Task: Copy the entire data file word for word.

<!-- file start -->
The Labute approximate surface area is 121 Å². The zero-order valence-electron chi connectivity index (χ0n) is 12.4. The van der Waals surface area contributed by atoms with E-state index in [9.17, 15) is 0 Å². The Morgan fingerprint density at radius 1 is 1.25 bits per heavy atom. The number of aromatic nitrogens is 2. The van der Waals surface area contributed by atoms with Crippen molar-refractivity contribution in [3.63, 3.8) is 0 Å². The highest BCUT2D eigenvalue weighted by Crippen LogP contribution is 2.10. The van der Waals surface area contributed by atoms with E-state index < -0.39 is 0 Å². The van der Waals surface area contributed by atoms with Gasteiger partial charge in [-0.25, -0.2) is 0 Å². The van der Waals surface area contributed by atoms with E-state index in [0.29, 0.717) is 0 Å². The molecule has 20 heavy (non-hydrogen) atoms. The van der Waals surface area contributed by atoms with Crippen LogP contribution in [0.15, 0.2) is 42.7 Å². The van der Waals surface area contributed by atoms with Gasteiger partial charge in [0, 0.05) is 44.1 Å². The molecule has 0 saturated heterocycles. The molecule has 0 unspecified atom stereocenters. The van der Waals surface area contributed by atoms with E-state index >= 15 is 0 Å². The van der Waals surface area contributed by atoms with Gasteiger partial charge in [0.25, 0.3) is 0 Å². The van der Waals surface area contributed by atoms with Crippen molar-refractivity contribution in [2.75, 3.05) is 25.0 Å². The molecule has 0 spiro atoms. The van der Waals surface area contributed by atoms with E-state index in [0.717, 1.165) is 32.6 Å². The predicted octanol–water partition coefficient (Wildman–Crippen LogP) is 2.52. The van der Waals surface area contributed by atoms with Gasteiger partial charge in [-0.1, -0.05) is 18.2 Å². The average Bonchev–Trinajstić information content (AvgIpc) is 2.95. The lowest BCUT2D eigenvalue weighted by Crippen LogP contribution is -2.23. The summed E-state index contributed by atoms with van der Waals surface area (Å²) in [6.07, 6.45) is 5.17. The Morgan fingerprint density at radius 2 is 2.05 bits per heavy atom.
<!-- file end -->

The Labute approximate surface area is 121 Å². The zero-order valence-electron chi connectivity index (χ0n) is 12.4. The van der Waals surface area contributed by atoms with E-state index in [9.17, 15) is 0 Å². The Morgan fingerprint density at radius 1 is 1.25 bits per heavy atom. The number of aromatic nitrogens is 2. The van der Waals surface area contributed by atoms with Crippen molar-refractivity contribution in [3.63, 3.8) is 0 Å². The highest BCUT2D eigenvalue weighted by Crippen LogP contribution is 2.10. The van der Waals surface area contributed by atoms with E-state index < -0.39 is 0 Å². The van der Waals surface area contributed by atoms with Gasteiger partial charge in [-0.25, -0.2) is 0 Å². The van der Waals surface area contributed by atoms with E-state index in [0.29, 0.717) is 0 Å². The molecule has 20 heavy (non-hydrogen) atoms. The van der Waals surface area contributed by atoms with Crippen LogP contribution in [0.15, 0.2) is 42.7 Å². The van der Waals surface area contributed by atoms with Gasteiger partial charge in [0, 0.05) is 44.1 Å². The molecule has 0 saturated heterocycles. The molecule has 0 unspecified atom stereocenters. The van der Waals surface area contributed by atoms with E-state index >= 15 is 0 Å². The van der Waals surface area contributed by atoms with Gasteiger partial charge in [0.25, 0.3) is 0 Å². The van der Waals surface area contributed by atoms with Crippen molar-refractivity contribution in [2.75, 3.05) is 25.0 Å². The molecule has 0 spiro atoms. The van der Waals surface area contributed by atoms with E-state index in [0.717, 1.165) is 32.6 Å². The predicted octanol–water partition coefficient (Wildman–Crippen LogP) is 2.52. The van der Waals surface area contributed by atoms with Gasteiger partial charge in [-0.1, -0.05) is 18.2 Å². The average Bonchev–Trinajstić information content (AvgIpc) is 2.95. The lowest BCUT2D eigenvalue weighted by Crippen LogP contribution is -2.23. The summed E-state index contributed by atoms with van der Waals surface area (Å²) in [6.07, 6.45) is 5.17. The Morgan fingerprint density at radius 2 is 2.05 bits per heavy atom.